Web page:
EP #66

Drinking Habits and the Reptilian Brain

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In this episode of the “Alcohol Minimalist Podcast,” Molly explores the evolution of the human brain, challenging the traditional triune model proposed by Paul D. MacLean. Molly reflects on her own journey of understanding neuroscience and its impact on her drinking habits, highlighting the influence of Lisa Feldman Barrett’s book, “Seven and a Half Lessons About the Brain.” She discusses the outdated notion that the brain evolved in layers over time, emphasizing that recent research has debunked this oversimplified view. Molly acknowledges the enduring appeal of the triune theory while presenting modern perspectives from neuroscientists like Terrence Deacon and Dr. Robert Sapolsky. The episode delves into the brain’s role in social reality, dispelling myths about evolutionary processes and encouraging a nuanced understanding of neuroscience.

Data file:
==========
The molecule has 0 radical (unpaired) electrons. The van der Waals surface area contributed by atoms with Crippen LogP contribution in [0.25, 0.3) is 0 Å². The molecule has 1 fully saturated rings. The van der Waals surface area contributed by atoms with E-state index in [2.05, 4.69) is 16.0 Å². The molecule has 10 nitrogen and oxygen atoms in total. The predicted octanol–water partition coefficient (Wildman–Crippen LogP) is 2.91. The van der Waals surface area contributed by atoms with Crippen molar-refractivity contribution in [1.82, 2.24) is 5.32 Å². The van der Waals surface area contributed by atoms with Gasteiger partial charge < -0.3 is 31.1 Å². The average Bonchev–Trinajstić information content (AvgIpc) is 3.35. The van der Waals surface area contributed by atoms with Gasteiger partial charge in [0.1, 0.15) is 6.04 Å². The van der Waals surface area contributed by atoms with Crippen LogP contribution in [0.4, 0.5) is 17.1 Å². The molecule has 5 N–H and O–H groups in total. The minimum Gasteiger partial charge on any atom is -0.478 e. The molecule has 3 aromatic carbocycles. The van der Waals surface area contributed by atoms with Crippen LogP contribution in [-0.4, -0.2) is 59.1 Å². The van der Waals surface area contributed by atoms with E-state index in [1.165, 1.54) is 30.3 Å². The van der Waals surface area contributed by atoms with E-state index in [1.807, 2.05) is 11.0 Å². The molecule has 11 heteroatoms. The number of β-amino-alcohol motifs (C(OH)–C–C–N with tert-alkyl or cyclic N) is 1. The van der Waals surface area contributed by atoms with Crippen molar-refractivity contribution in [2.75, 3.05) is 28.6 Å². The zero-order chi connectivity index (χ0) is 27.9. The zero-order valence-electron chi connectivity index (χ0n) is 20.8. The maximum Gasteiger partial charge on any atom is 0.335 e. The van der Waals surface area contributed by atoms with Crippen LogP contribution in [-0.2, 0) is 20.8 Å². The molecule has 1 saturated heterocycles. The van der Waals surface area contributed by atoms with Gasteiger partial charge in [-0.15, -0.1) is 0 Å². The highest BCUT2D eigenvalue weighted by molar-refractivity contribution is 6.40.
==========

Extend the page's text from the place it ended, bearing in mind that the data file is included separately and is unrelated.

Hey, it’s Molly from alcohol minimalist. What do you do in this October? I would love to have you join me in my more sober October challenge. What do I mean by more sober October, it simply means that we’re going to add in more alcohol free days than you currently been doing, whether that’s one or two or 31. It’s up to you, you get to set your own goal and that’s why it’s more sober October. You can check it out and learn more at get got sunnyside.co/molly It’s totally free. I’ve got prizes, I’m going to be going live every week to announce the prize winners. And it’s just going to be an awesome event. So I would love to have you join me. You can learn more at get.sunnyside.co/molly and you can get registered today. Welcome to the alcohol minimalist podcast. I’m your host Molly watts. If you want to change your drinking habits and create a peaceful relationship with alcohol, you’re in the right place. This podcast explores the strategies I use to overcome a lifetime of family alcohol abuse, more than 30 years of anxiety and worry about my own drinking, and what felt like an unbreakable daily drinking habit. Becoming an alcohol minimalist means removing excess alcohol from your life. So it doesn’t remove you from life. It means being able to take alcohol or leave it without feeling deprived. It means to live peacefully, being able to enjoy a glass of wine without feeling guilty and without needing to finish the bottle. With Science on our side will shatter your past patterns and eliminate your excuses. Changing your relationship with alcohol is possible. I’m here to help you do it. Let’s start now. Well, hello and welcome or welcome back to the alcohol minimalist podcast with me your host, Molly Watts coming to you from well, it looks to be a little cloudy this morning. But you know what? I’m going to take it. We actually lost power for six hours yesterday in the afternoon and evening due to some windy wet weather here. So I guess a few clouds this morning and I can actually see some blue sky poking out behind them will have to be okay. I am also hearing rumors that there are 70 plus degree days in my future this week. So anyone that’s been listening to this show for any length of time knows that’s going to make me super happy. So I am looking forward to that. All right, before we get into today’s episode, I do have a little bit of housekeeping. We have a prize winner this week for someone who has left a review of either the podcast or the book. In this instance, it was for the book breaking the bottle legacy on Amazon. And so Kay girl, I don’t know who you are. But Kay girl, if you are listening, you are our prize winner this week, please email me Molly at Molly watts.com. And let me know that you are the winner of some alcohol, minimalist swag and I will get that out to you. Again, you can be entered into Win win as well just by leaving a review of either the podcast on wherever you listen to podcasts, or by reviewing the book as well either one, and you will be entered to win. So thank you, Kay girl for your kind review. All right, today on the podcast, we are diving into one of my favorite topics again, it’s your brain, well, our brains, my brain to the human brain. And specifically today I’m going to be doing a deeper dive into the triune brain model. One of the fundamental things I’ve tried to do with this podcast is to present science from a full 360 degree view. For example, I’ve often talked about understanding the limitations of the research that has been done with regards to alcohol. And why we can’t accept headlines like study shows that red wine is good for your heart at face value, because the studies are often correlation, not causation, and they’re not double blind, placebo controlled studies. And so there’s reasons that we need to take the science that we read about alcohol with a grain of salt. And I’ve also shared a lot of neuroscience research because understanding some of the ways my brain works definitely helped me refute some of my own long standing self limiting beliefs about my ability to change Ah, my drinking habits. And it’s very clear, of course, as well that alcohol affects our brain chemistry, which is another piece of brain science. So, again, for me, it’s always been important to understand the science. And this knowledge really helped me correct my thoughts about alcohol, which in turn changed how I felt about drinking. So I could take different actions and actually change my drinking habits. Now, none of this is up for debate. The thing about neuroscience is that we’re constantly learning more about the brain. So the science literally changes all the time. And we have to be flexible, and be willing to reevaluate our own literacy, when it comes to science in this particular field, really, when it comes to our literacy in science in any field. All right. But the question Do you really have a reptilian brain has been bothering me, it’s been bothering me first, because I hear a lot of coaches, and self help leaders talk about the lizard brain, or our more primitive lower brains. And I definitely have to obviously, if you’ve listened to this podcast, you’ve heard me talk about the lower brain. I’ve talked about the human brain as having evolved by design to seek pleasure, avoid pain and conserve energy. And while that basic premise that brains evolved over millions of years is true, and that different species, including humans, and the mammals, evolved in different ways to perpetuate each species is fundamentally correct. It isn’t necessarily accurate to say that the brain is compartmentalized or structurally specific, with certain areas involved with emotion and other areas only involved with thinking that isn’t true. The prefrontal cortex is involved in the emotional responses and the Olympic system is also a while not involved in cognitive function, you can’t think without including your limbic system. But this idea that we evolved with emotion and then involve this cognitive processes later, that was certainly what I believed, and what I’ve kind of set on the podcast for sure. Well, I found myself at a crossroads recently, when I was confronted with the ideas in a book called Seven and a half lessons about the brain, by Lisa Feldman Barrett. And here’s what she says about the triune brain model. Quote, it’s certainly a compelling story at at times, it captures how we feel in daily life. For example, when your taste buds are tempted by a luscious slice, a velvety kick chocolate cake, but you decline it because honestly, you just finished breakfast. It’s easy to believe that your impulsive inner lizard and your emotional limbic system pushed you in a cake word direction, and your rational neocortex wrestled the pair into submission. But our human brains don’t work that way. Bad behavior doesn’t come from ancient and unbridled inner beasts. Good Behavior is not the result of rationality, and rationality and emotion are not at war. They do not even live in separate parts of the brain. Alright, so if you’ve listened to this podcast before, you’ve heard me talk about the triune brain model, and how learning about the brain and understanding the brain’s evolutionary path helped me figure out how to break what I believed was an unbreakable daily drinking habit. To recap what the triune brain what the triune model says. The concept behind the triune brain or reptilian lizard brain was proposed back in the 1960s by neuroscientists Paul McLean. McLean suggested that the human brain is divided into three layers that each emerged in succession in the course of evolution. The oldest the reptilian brain, or our complex controls basic functions such as breathing, body temperature and heart rate. Next, the limbic system controls emotional responses. And finally, the cerebral cortex controls language and reason. Now, I will also tell you that I recognized and recognize still that the triune brain model is outdated and newer, more sophisticated models of the brain exist. In fact, in my own book, breaking the bottle legacy, here’s how I described it. In the 1960s, American neuroscientists Paul McLean introduced the triune brain model. He detailed this model in his book published in 1990, and titled The Triune brain in evolution. In it he described IPS the brain has three distinct structures that evolved over the course of humankind. He described the three areas of the brain in terms of an organizational hierarchy, beginning with the most basic of functions such as breathing through higher order conscious activity like metacognition previously mentioned. While more recent research has shown the model is over simplified, it does provide a very good foundation for understanding brain functions. In my journey to unwind my own drinking habit, I found this model explained much of the why and how I had created my drinking habit. It also put the power to change that habit in my control. As I say, right there, it was foundational. And the triune theory has been foundational, even for the neuroscientists of today who’ve gone on to debunk it or show that it is incorrect in terms of evolutionary process. Here’s what Wikipedia says. The triune model of the mammalian brain is seen as an over simplified organizing theme by some in the field of comparative neuroscience. It continues to hold public interest because of its simplicity. While inaccurate in many respects as an explanation for brain activity, structure and evolution. It remains one of the very few approximations of the truth we have to work with. The neocortex represents that cluster of brain structures involved in advanced cognition, including planning, modeling and simulation. The limbic brain refers to those brain structures wherever located, associated with social and nurturing behaviors, mutual reciprocity, and other behaviors and aspects that arose during the Age of mammals. And the reptilian brain refers to those brain structures related to territoriality, ritual behavior, and other reptile behaviors. The theories conceptual beauty and intuitive appeal have lent it enormous staying power. It is still covered in many textbooks and course lectures in biological psychology. But according to Terrence Deacon, PhD, an expert on the evolution of human cognition at the University of California, Berkeley, subsequent research has revealed that McLean’s basic premise his hats on top of hats view that brain systems were added by accretion over the course of evolution was mistaken. Adding on is almost certainly not the way the brain has evolved, said Deacon. Instead, the same structures have become modified in different ways in different lineages. Deacon continues to stay about McLean that he was really the model of the move towards understanding the brain in evolutionary terms. A lot of our contemporary advances right on top of his work, even though in hindsight, it was misleading. That happens a lot in the sciences, he says, and we don’t often give credit to the false starts that really push us along the way. Hey, everyone, just a quick break here in the show to talk with you about Sunnyside. Sunnyside has partnered with me and I am super excited to share this company with you. I’ve actually had the founders on the show before and I will link that in the show notes so you can hear a little bit from them. Sunnyside is an app that helps you cut back on your drinking or simply build healthier drinking habits. I have watched the company grow over this last year and I’m so impressed. They are deeply mission driven and they are building a service to help millions of people create a healthier relationship with alcohol and they’re doing it without the pressure to quit or feel guilty. So of course you know it aligns with everything I talk about here at alcohol minimalist. Think of Sunnyside as a digital coach that helps you set the plan for the week and provides tools to track your drinks and measure your progress. All while using proven behavior change techniques to create a lasting habit change. It’s super easy to start super easy to stick to and it includes a 15 day free trial so you can test it out. Really it’s worth checking out. Head on over to sunny side.co/minimalist To get started today. For me, the triune model served as a model that encouraged my interest In neuroscience, it helped me understand that my drinking habit was not the result of some pre wired genetic disposition, but simply a learned response that I had unconsciously taught my brain. Now, I have since learned more about the brain and I understand that there are limitations to the triune model, especially if you are focused on it as some sort of anatomical description of evolution in the brain. Why is that a problem first, because the triune model implies that evolution is a linear progress with one organism evolving into the next, ie lizards turned into mice turned into monkeys turned into humans, and mammals did not evolve from reptiles, mammals and reptiles share a common fish like ancestor. The correct view of evolution is that animals radiated from common ancestors within these radiations complex nervous systems and sophisticated cognitive abilities evolved independently many times. Another reason it’s a problem. The cerebral cortex is not unique to mammals, because reptiles fish and birds have a super cerebral cortex too. So this idea that, you know, it wasn’t until the later stage mammals and humans that we got this big cerebral cortex is not true. Other other mammals and fish and reptiles have a cerebral cortex as well. And third, the brain did not evolve with more sophisticated layers built over simpler layers. The notion of layers adding to existing structures across evolutionary time as species became more complex is simply incorrect. So according to Feldman Barrett in the book, seven and a half lessons about the brain in McLean’s day, scientists compared one animal brain to another by injecting them with dye, slicing them paper thin like deli meat and squinting at the stained slides through a microscope. neuroscientists who study brain evolution today still do this. But they also use newer methods that allow them to appear inside neurons and examine the genes within, they’ve discovered that neurons from two species of animals can look very different that still contain the same genes, suggesting that those neurons have the same evolutionary origin. If we find the same genes in certain human and rat neurons, for example, then similar neurons with those genes were most likely present in our last common ancestor. Using these methods, scientists have learned that evolution does not add layers to brain anatomy, like geological layers of sedimentary rock. But human brains are obviously different from rat brains. So how exactly did our brains become different? If not by adding layers? It turns out that as brains become larger over evolutionary time, they reorganize. Scientists have recently discovered that the brains of all mammals are built from a single manufacturing plan, and most likely the brains of reptiles and other vertebrates follow the same plan. The common brain manufacturing plan begins shortly after conception. When an embryo starts producing neurons. The neurons that form a mammals brains are created in an astonishingly predictable order. The ordering holds true for mice, rats, dogs, cats, horses, anteaters, humans, and every other mammalian species studied so far, and genetic evidence strongly suggests the order holds for reptiles, birds and some fish. Yes, to the best of our scientific knowledge, you have the same brain plan as a blood sucking lamprey. If the brains of so many vertebrates develop in the same order, why do these brains look so different from one another? Because the manufacturing process runs in stages and the stages last for shorter or longer durations. In different species. The biological building blocks are the same, what differs is the timing. For example, the stage that produces neurons for the cerebral cortex in humans, runs for a shorter time in rodents, and a much shorter time in lizards. So your cerebral cortex is large. A mouse is a smaller and an Iguana is is tiny, or non existent. It’s debatable. That was a quote directly from seven and a half lessons about the brain. I see value and understanding why the triune model has persisted. And there are many leading scientists including Stanford educator and neuro endocrinologist Dr. Robert Sapolsky, who is the author of the award meaning both behave the biology of humans at our best and worse, which was just published in 2017. He believes also in the value of the triune theory as, quote, a highly schematic and conceptual view of the brain that helps us understand human behavior. So Polsky explains, the brain is insanely complicated. everything connects to everything, a gazillion little sub regions. Amid all that complexity, functionally, it’s very easy to think of the brain as coming in three functional layers. This is a broadly simplified way to think about aspects of brain function when it becomes to behavior. This is highly schematic, the brain doesn’t come in three layers. But one can think of it first most, the bottom most, the most ancient as being what’s often termed as the reptilian brain. It’s located at the base of the brain, and it’s responsible for all of the regulatory stuff. On top of that, is conceptually what can be termed the limbic system, the emotional part of the brain. This is very much a mammalian specialty, this part of the brain connects emotions to behaviors that perpetuate the species. Sitting conceptually, not literally, on top of the limbic system is the cortex. Now, everybody’s got a little bit of cortex, but it’s not until the primates that you have tons and then apes, and then us. There’s a YouTube video, which I will link where Dr. Sapolsky does a fantastic job of showing how the triune model serves to help us understand how all three of the areas can influence each other. And perhaps most importantly, how we can use cognitive functions to influence more autonomic behaviors of the brain. And as a side note, there’s actually a website called Robert Sapolsky rocks.com, where he you can watch a bunch of his lectures from Stanford, and it’s absolutely brilliant. I’ll link that too. But suffice it to say he is among the most renowned behavioral scientists. And yet he shares things in a way that is down to earth and even funny. So what else can we take away from the triune model? First, we can accept a few general ideas, for example, that some structures in our brains are older than others, from an evolutionary standpoint, and that our emotions involve some relatively primitive brain circuits that have been preserved over the course of mammalian evolution. The fear circuit and the pleasure circuit, for instance, are specific neuronal circuits that form what might be best called not our emotional brain, but rather our emotional neuro networks. In short, if we want to continue associating the term limbic system with the emotions, then we need to redefine this term so that it includes the circuits specific to each emotion. The switches in these circuits consists of structures such as the amygdala, the nucleus accumbens, the hippocampus, the hypothalamus, and the thalamus, and certain areas of the prefrontal cortex and the temporal cortex. And no doubt other structures are involved that remain to be discovered. So again, we’re not taught you know, the limbic system or the emotional neural networks, which I like, includes both your frontal cortex, your prefrontal cortex and your temporal cortex, in addition to all those other structures that are typically known as the limbic system, just like real scientists and researchers, further study further education in psychology and neuroscience has helped me continue to evolve my understanding about the brain. And that’s important because I truly believe in the power of neuroscience to help everyday people like you and me, live our lives to the fullest, I find the human brain to be completely fascinating. And I know I’m not alone. I also know that studying neuroscience requires us to be ready to think again, or rethink what we might have previously understood. It’s been like that for decades for for centuries. It wasn’t until the last 40 years that neuroscience and our ability to more effectively study the brain has really exploded. And although we’ve made progress, there is still so much to learn. The brain is among the most complex systems known. And there are many important functions that remain a mystery, such as how memory is stored, how the brain processes information, how many types of neurons exist, and why people develop brain diseases like dementia. Today with cutting edge nature inspired technologies, we are entering an accelerated era of discovery about the brain. Scientists can now look at the cells living inside living brain control the actions of specific cells with light and correct errors in the cells responsible for brain function. Many big questions will be answered by scientists who turned to nature for inspiration. I will leave you with the epilogue from seven and a half lessons about the brain, I will link it in the show notes. If you want to pick up a copy for yourself. I definitely appreciate the way the information is presented in that book, and I see value in moving away from the triune model of brain evolution. I also understand that having a human brain allows me to harness the network of neurons that make up my own brilliant human brain to create the life and experience the mind that is mine. And that alone should give you hope. Quote, once upon a time, you were a little stomach on a stick floating in the sea. Little by little you evolved, you grew sensory systems and learned that you were a part of a bigger world, you grew bodily systems to navigate that world efficiently. And you grew a brain that ran a budget for your body. You learned to live in groups with all the other little brains and bodies, you crawled out of the water and onto land, and across the expanse of evolutionary time. With the innovation that comes from the trial and error and the deaths of trillions of animals. You ended up with a human brain, a brain that can do so many impressive things, but at the same time, severely misunderstands itself, a brain that constructs such rich mental experiences that we feel like emotion and reason wrestle inside us. A brain that’s so complex that we describe it by metaphors and mistake them for knowledge. A brain that’s so skilled at rewiring itself that we think we’re born with all sorts of things that we actually learn a brain that’s so effective at hallucinating that we believe we see the world objectively, and so fast at predicting that we mistake our movements for reactions, a brain that regulates other brains so invisibly, that we presume we’re independent of each other, a brain that creates so many kinds of minds that we assume there’s a single human nature to explain them all. A brain that’s so good at believing its own inventions, that we mistake social reality for the natural world. We know much about the brain today, but there are still so many more lessons to learn. For now at least we’ve learned enough to sketch our brains fantastical, evolutionary journey, and consider the implications for some of the most central and challenging aspects of our lives. Our kind of brain isn’t the biggest in the animal kingdom. And it’s not the best in any objective sense. But it’s ours. It’s the source of our strength and our foibles. It gives us our capacity to build civilizations and our capacity to tear each other down. It makes us simply imperfectly, gloriously human. All right, that’s all I have for you this week, my friends. Until next time, choose peace. Thank you for listening to the alcohol minimalist podcast. This podcast is dedicated to helping you change your drinking habits and to create a peaceful relationship with alcohol. Use something you learned in today’s episode and apply it to your life this week. Transformation is possible. You have the power to change your relationship with alcohol. Now, for more information, please visit me at www dot Molly watts.com